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A Simple and Sensitive Method to Quantify Biodegradable Nanoparticle Biodistribution using Europium Chelates.

Crawford L, Higgins J, Putnam D - Sci Rep (2015)

Bottom Line: The TRF of the nanoparticles was found to diminish as a second order function in the presence of serum and tissue compositions interfered with the europium signal.Both phenomena were corrected by linearization of the signal function and calculation of tissue-specific interference, respectively.Overall, the method is simple and robust with a detection limit five times greater than standard fluorescent probes.

View Article: PubMed Central - PubMed

Affiliation: School of Chemical and Biomolecular Engineering, Cornell University, Ithaca NY.

ABSTRACT
The biodistribution of biodegradable nanoparticles can be difficult to quantify. We report a method using time resolved fluorescence (TRF) from a lanthanide chelate to minimize background autofluorescence and maximize the signal to noise ratio to detect biodegradable nanoparticle distribution in mice. Specifically, antenna chelates containing europium were entrapped within nanoparticles composed of polylactic acid-polyethylene glycol diblock copolymers. Tissue accumulation of nanoparticles following intravenous injection was quantified in mice. The TRF of the nanoparticles was found to diminish as a second order function in the presence of serum and tissue compositions interfered with the europium signal. Both phenomena were corrected by linearization of the signal function and calculation of tissue-specific interference, respectively. Overall, the method is simple and robust with a detection limit five times greater than standard fluorescent probes.

No MeSH data available.


Biodistribution of Eu(NTA)3 doped PLA-PEG nanoparticles in (a) liver, (b) kidney, (c) heart, (d) lung, (e) spleen, (f) brain, and (g) blood.
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f4: Biodistribution of Eu(NTA)3 doped PLA-PEG nanoparticles in (a) liver, (b) kidney, (c) heart, (d) lung, (e) spleen, (f) brain, and (g) blood.

Mentions: Using the second order degradation TFR curve and tissue interference factor to calculate the percent of injected NP in each tissue, biodistribution curves were produced for each tissue type. Particles were detectable above background in all tissues (Fig. 4). From the area under the curves (Table 2), the highest tissue accumulation for these PLA-PEG nanoparticles was in the spleen, followed by the liver and kidney. Particles were also present in the heart, lung and brain.


A Simple and Sensitive Method to Quantify Biodegradable Nanoparticle Biodistribution using Europium Chelates.

Crawford L, Higgins J, Putnam D - Sci Rep (2015)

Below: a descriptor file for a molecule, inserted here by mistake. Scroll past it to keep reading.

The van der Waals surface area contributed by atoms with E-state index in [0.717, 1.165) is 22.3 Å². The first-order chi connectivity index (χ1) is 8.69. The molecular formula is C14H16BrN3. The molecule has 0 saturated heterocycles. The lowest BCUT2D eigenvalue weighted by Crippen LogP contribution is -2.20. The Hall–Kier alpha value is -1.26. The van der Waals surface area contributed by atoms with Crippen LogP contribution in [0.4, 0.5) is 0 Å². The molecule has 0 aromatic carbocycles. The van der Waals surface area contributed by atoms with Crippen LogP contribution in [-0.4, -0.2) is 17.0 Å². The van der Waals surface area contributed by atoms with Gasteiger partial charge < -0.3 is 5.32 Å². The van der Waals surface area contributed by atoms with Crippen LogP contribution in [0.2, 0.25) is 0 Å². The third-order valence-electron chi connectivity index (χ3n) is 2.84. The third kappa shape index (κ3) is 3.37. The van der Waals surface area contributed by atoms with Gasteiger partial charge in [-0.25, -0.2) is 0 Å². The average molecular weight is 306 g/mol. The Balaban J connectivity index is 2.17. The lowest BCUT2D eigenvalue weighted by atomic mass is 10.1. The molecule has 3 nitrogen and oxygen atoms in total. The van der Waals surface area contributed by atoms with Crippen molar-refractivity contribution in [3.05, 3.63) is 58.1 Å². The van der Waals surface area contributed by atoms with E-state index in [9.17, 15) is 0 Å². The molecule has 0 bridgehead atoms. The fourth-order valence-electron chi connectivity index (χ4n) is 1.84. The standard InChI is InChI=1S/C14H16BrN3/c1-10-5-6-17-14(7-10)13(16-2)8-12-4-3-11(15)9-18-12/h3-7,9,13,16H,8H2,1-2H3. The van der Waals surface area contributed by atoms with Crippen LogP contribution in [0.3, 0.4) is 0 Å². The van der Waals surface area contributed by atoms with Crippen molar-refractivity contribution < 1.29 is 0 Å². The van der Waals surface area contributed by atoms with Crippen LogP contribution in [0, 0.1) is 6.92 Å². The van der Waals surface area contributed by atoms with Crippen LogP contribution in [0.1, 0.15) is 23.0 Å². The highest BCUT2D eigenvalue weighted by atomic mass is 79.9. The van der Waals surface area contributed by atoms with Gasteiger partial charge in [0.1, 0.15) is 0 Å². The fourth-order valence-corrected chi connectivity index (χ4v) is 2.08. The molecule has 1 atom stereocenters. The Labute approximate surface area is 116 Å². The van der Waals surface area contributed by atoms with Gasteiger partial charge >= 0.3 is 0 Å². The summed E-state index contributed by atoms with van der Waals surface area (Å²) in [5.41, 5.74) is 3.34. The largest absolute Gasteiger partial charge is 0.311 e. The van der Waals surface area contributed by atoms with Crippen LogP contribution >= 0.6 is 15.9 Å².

Biodistribution of Eu(NTA)3 doped PLA-PEG nanoparticles in (a) liver, (b) kidney, (c) heart, (d) lung, (e) spleen, (f) brain, and (g) blood.
© Copyright Policy - open-access
Related In: Results  -  Collection

License
Show All Figures
getmorefigures.php?uid=PMC4561907&req=5

f4: Biodistribution of Eu(NTA)3 doped PLA-PEG nanoparticles in (a) liver, (b) kidney, (c) heart, (d) lung, (e) spleen, (f) brain, and (g) blood.
Mentions: Using the second order degradation TFR curve and tissue interference factor to calculate the percent of injected NP in each tissue, biodistribution curves were produced for each tissue type. Particles were detectable above background in all tissues (Fig. 4). From the area under the curves (Table 2), the highest tissue accumulation for these PLA-PEG nanoparticles was in the spleen, followed by the liver and kidney. Particles were also present in the heart, lung and brain.

Bottom Line: The TRF of the nanoparticles was found to diminish as a second order function in the presence of serum and tissue compositions interfered with the europium signal.Both phenomena were corrected by linearization of the signal function and calculation of tissue-specific interference, respectively.Overall, the method is simple and robust with a detection limit five times greater than standard fluorescent probes.

View Article: PubMed Central - PubMed

Affiliation: School of Chemical and Biomolecular Engineering, Cornell University, Ithaca NY.

ABSTRACT
The biodistribution of biodegradable nanoparticles can be difficult to quantify. We report a method using time resolved fluorescence (TRF) from a lanthanide chelate to minimize background autofluorescence and maximize the signal to noise ratio to detect biodegradable nanoparticle distribution in mice. Specifically, antenna chelates containing europium were entrapped within nanoparticles composed of polylactic acid-polyethylene glycol diblock copolymers. Tissue accumulation of nanoparticles following intravenous injection was quantified in mice. The TRF of the nanoparticles was found to diminish as a second order function in the presence of serum and tissue compositions interfered with the europium signal. Both phenomena were corrected by linearization of the signal function and calculation of tissue-specific interference, respectively. Overall, the method is simple and robust with a detection limit five times greater than standard fluorescent probes.

No MeSH data available.